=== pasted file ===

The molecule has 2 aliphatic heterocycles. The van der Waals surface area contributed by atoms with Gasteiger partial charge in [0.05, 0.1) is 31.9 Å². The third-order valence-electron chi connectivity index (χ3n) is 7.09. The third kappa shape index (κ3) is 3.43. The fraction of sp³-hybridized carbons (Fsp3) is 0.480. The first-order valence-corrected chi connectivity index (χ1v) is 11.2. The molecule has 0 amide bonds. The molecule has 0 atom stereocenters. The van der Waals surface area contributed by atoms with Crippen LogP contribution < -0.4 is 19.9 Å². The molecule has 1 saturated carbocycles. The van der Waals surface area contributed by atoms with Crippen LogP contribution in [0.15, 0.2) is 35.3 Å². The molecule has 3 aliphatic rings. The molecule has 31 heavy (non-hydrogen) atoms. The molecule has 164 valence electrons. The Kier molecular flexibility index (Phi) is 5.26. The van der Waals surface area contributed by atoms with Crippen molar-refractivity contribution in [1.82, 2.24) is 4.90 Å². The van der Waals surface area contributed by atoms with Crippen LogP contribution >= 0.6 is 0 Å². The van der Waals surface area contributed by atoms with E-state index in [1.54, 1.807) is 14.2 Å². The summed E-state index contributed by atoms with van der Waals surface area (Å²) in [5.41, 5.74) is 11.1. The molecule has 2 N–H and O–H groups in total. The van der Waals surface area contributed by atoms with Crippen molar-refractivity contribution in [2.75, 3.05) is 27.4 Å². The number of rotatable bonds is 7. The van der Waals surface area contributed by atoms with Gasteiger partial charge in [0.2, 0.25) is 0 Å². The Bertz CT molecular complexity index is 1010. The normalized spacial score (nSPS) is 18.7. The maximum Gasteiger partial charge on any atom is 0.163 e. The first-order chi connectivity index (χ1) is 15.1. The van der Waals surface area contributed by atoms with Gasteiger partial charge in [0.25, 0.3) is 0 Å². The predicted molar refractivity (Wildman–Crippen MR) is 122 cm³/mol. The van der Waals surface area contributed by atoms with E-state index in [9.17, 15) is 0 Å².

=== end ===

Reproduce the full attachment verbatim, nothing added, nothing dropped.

The molecule has 2 aliphatic heterocycles. The van der Waals surface area contributed by atoms with Gasteiger partial charge in [0.05, 0.1) is 31.9 Å². The third-order valence-electron chi connectivity index (χ3n) is 7.09. The third kappa shape index (κ3) is 3.43. The fraction of sp³-hybridized carbons (Fsp3) is 0.480. The first-order valence-corrected chi connectivity index (χ1v) is 11.2. The molecule has 0 amide bonds. The molecule has 0 atom stereocenters. The van der Waals surface area contributed by atoms with Crippen LogP contribution < -0.4 is 19.9 Å². The molecule has 1 saturated carbocycles. The van der Waals surface area contributed by atoms with Crippen LogP contribution in [0.15, 0.2) is 35.3 Å². The molecule has 3 aliphatic rings. The molecule has 31 heavy (non-hydrogen) atoms. The molecule has 164 valence electrons. The Kier molecular flexibility index (Phi) is 5.26. The van der Waals surface area contributed by atoms with Crippen molar-refractivity contribution in [1.82, 2.24) is 4.90 Å². The van der Waals surface area contributed by atoms with Crippen LogP contribution >= 0.6 is 0 Å². The van der Waals surface area contributed by atoms with E-state index in [1.54, 1.807) is 14.2 Å². The summed E-state index contributed by atoms with van der Waals surface area (Å²) in [5.41, 5.74) is 11.1. The molecule has 2 N–H and O–H groups in total. The van der Waals surface area contributed by atoms with Crippen molar-refractivity contribution in [2.75, 3.05) is 27.4 Å². The number of rotatable bonds is 7. The van der Waals surface area contributed by atoms with Gasteiger partial charge in [0.2, 0.25) is 0 Å². The Bertz CT molecular complexity index is 1010. The normalized spacial score (nSPS) is 18.7. The maximum Gasteiger partial charge on any atom is 0.163 e. The first-order chi connectivity index (χ1) is 15.1. The van der Waals surface area contributed by atoms with Gasteiger partial charge in [0.25, 0.3) is 0 Å². The predicted molar refractivity (Wildman–Crippen MR) is 122 cm³/mol. The van der Waals surface area contributed by atoms with E-state index in [9.17, 15) is 0 Å².